Monday, July 18, 2011

Former Kingston, Ont., Crown attorney Jack McKenna has died at the age of 72 after an extended illness.

McKenna, who was in charge of the Kingston Crown office from 1989 until his retirement in 2000, grew up in Kingston and worked for the city’s police department while taking summer courses at Queen’s University before attending law school, according to the Kingston Whig-Standard.

Superior Court Justice Helen MacLeod-Beliveau remembered McKenna as a “consummate professional” at his funeral on July 11.

“He was very calm in his demeanour no matter how tough the cases got or how unreasonable the other counsel was being,” the Whig-Standard reported her as saying.

The Ontario Bar Association’s mentorship program is offering continuing professional development credits for participants in the upcoming year.

The program, which is now accepting applications for 2011-12, links young lawyers with experienced ones to provide those new to the profession with guidance and practice tips to help them launch a successful career in law and become engaged in their local legal community.

Participants can each count up to six hours of meetings and conversations towards the Law Society of Upper Canada’s 12-hour requirement for continuing professional development.

The program will run out of eight regions this year: Ottawa, the Greater Toronto Area, Kingston, Windsor, Guelph, Thunder Bay, Sault Ste. Marie, and Sudbury, Ont. Applications will be accepted until Aug. 31 and can be made online by visiting

Stikeman Elliott LLP global mining group partner Quentin Markin is leaving Toronto to join the firm’s office in Sydney, Australia.

The move is effective in October. It comes after a previous secondment to Stikeman Elliott’s office in London, England, from 2005-06.

Markin has a practice that emphasizes corporate finance and mergers and acquisitions for public companies. His work involves a focus on interjurisdictional transactions in the mining sector.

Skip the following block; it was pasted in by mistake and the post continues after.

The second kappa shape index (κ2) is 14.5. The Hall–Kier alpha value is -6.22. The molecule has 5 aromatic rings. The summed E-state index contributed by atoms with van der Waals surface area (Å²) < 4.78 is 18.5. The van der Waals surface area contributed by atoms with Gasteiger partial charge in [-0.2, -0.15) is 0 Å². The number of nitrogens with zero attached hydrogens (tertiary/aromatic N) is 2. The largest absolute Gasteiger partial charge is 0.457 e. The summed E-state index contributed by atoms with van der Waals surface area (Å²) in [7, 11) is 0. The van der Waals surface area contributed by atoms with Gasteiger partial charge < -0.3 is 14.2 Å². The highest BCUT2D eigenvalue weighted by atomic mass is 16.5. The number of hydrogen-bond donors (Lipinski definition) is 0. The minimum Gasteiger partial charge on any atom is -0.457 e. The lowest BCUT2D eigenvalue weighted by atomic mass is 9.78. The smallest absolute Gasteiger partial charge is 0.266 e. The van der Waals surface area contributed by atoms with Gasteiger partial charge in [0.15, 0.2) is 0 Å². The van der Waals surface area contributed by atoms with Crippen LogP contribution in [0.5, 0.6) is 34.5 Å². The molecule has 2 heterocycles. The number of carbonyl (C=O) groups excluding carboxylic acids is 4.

Fraser Milner Casgrain LLP has donated $250,000 towards the University of British Columbia’s faculty of law building project, a move that leaves the university just $200,000 short of its $24-million fundraising target.

The new $56-million facility is scheduled for completion in August in time for the beginning of the 2011-12 academic year.

“FMC is pleased to support UBC law in the completion of this ambitious and forward-thinking project,” said John Sandrelli, FMC’s managing partner in Vancouver.

“At FMC, we believe the professional and business community has a key role to play in supporting our educational institutions and helping them develop the leaders of tomorrow. We hope our support will help UBC law continue to offer law students first-class legal education for many years to come.”

Craig Armstrong has joined Miller Thomson LLP as a partner in the intellectual property group in Waterloo, Ont.

Armstrong, who focuses on developing and implementing patent and trademark protection strategies, had spent more than 25 years in private practice in the Waterloo area since his call to the bar in 1982.

He serves both local and national clients and prosecutes patent and trademark applications in Canada, the United States, Europe, and elsewhere.

McMillan LLP has landed former Conservative cabinet minister Stockwell Day as a senior strategic adviser to assist the firm with expansion in the Asia-Pacific region and South America.

Day started work for the firm on July 1 out of the Vancouver office. He’ll also be supporting McMillan’s Hong Kong mission.

“McMillan is quickly becoming Canada’s legal and professional Pacific gateway, able to lend insight, infrastructure, and expertise to help Canadian business extend and advance their Asia-Pacific interests,” said McMillan CEO Andrew Kent. “Mr. Day adds additional depth and capacity to that already robust professional platform.”

Day has also served as an MLA in Alberta and was a senior cabinet minister at both the provincial and federal levels during a 25-year career in public service.

“I feel very fortunate to be welcomed to the McMillan team as its expertise, presence, and commitment to the Pacific Rim markets continue to attract and assist Canadian businesses,” Day said.

The Law of Climate Change in Canada has received the Walter Owen Book Prize for legal research.

The book, which was edited by Torys LLP’s Dennis Mahony and published by Canada Law Book in 2010, was the first of its kind to tackle the large and growing multidisciplinary area of climate change law.

Besides Mahony’s work, the book also involved contributions from Torys’ David Dell, Tyson Dyck, Patricia Koval, John Laskin, Michael Pickersgill, Alex Smith, John Terry, and John Tobin.

The Walter Owen prize is a national award presented each year by the Foundation for Legal Research to recognize outstanding new contributions to legal literature that enhance the quality of legal research in Canada.

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